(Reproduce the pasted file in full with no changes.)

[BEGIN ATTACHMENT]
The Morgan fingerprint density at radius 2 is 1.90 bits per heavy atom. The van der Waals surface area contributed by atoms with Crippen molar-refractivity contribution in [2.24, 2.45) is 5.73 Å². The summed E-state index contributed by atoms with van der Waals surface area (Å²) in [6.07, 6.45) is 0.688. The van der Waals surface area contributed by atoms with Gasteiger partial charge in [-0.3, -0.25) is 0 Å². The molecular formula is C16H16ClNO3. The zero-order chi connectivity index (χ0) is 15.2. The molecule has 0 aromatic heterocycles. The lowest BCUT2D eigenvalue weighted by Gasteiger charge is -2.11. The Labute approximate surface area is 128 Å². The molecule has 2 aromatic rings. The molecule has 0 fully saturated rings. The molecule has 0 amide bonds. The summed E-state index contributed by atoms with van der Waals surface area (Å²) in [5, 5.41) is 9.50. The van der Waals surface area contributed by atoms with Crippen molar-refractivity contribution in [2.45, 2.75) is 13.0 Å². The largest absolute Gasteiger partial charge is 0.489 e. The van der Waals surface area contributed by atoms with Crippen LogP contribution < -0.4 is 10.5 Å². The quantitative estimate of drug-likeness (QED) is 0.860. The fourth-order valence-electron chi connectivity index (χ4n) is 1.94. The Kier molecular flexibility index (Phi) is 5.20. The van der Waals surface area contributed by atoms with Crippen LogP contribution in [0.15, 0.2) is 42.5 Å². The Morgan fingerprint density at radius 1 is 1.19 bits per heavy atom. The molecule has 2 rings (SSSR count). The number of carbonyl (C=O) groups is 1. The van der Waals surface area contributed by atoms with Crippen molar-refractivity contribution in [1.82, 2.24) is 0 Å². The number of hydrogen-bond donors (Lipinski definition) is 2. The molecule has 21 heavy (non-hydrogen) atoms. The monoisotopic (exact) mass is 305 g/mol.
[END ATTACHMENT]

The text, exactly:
The Morgan fingerprint density at radius 2 is 1.90 bits per heavy atom. The van der Waals surface area contributed by atoms with Crippen molar-refractivity contribution in [2.24, 2.45) is 5.73 Å². The summed E-state index contributed by atoms with van der Waals surface area (Å²) in [6.07, 6.45) is 0.688. The van der Waals surface area contributed by atoms with Gasteiger partial charge in [-0.3, -0.25) is 0 Å². The molecular formula is C16H16ClNO3. The zero-order chi connectivity index (χ0) is 15.2. The molecule has 0 aromatic heterocycles. The lowest BCUT2D eigenvalue weighted by Gasteiger charge is -2.11. The Labute approximate surface area is 128 Å². The molecule has 2 aromatic rings. The molecule has 0 fully saturated rings. The molecule has 0 amide bonds. The summed E-state index contributed by atoms with van der Waals surface area (Å²) in [5, 5.41) is 9.50. The van der Waals surface area contributed by atoms with Crippen molar-refractivity contribution in [2.45, 2.75) is 13.0 Å². The largest absolute Gasteiger partial charge is 0.489 e. The van der Waals surface area contributed by atoms with Crippen LogP contribution < -0.4 is 10.5 Å². The quantitative estimate of drug-likeness (QED) is 0.860. The fourth-order valence-electron chi connectivity index (χ4n) is 1.94. The Kier molecular flexibility index (Phi) is 5.20. The van der Waals surface area contributed by atoms with Crippen LogP contribution in [0.15, 0.2) is 42.5 Å². The Morgan fingerprint density at radius 1 is 1.19 bits per heavy atom. The molecule has 2 rings (SSSR count). The number of carbonyl (C=O) groups is 1. The van der Waals surface area contributed by atoms with Crippen molar-refractivity contribution in [1.82, 2.24) is 0 Å². The number of hydrogen-bond donors (Lipinski definition) is 2. The molecule has 21 heavy (non-hydrogen) atoms. The monoisotopic (exact) mass is 305 g/mol.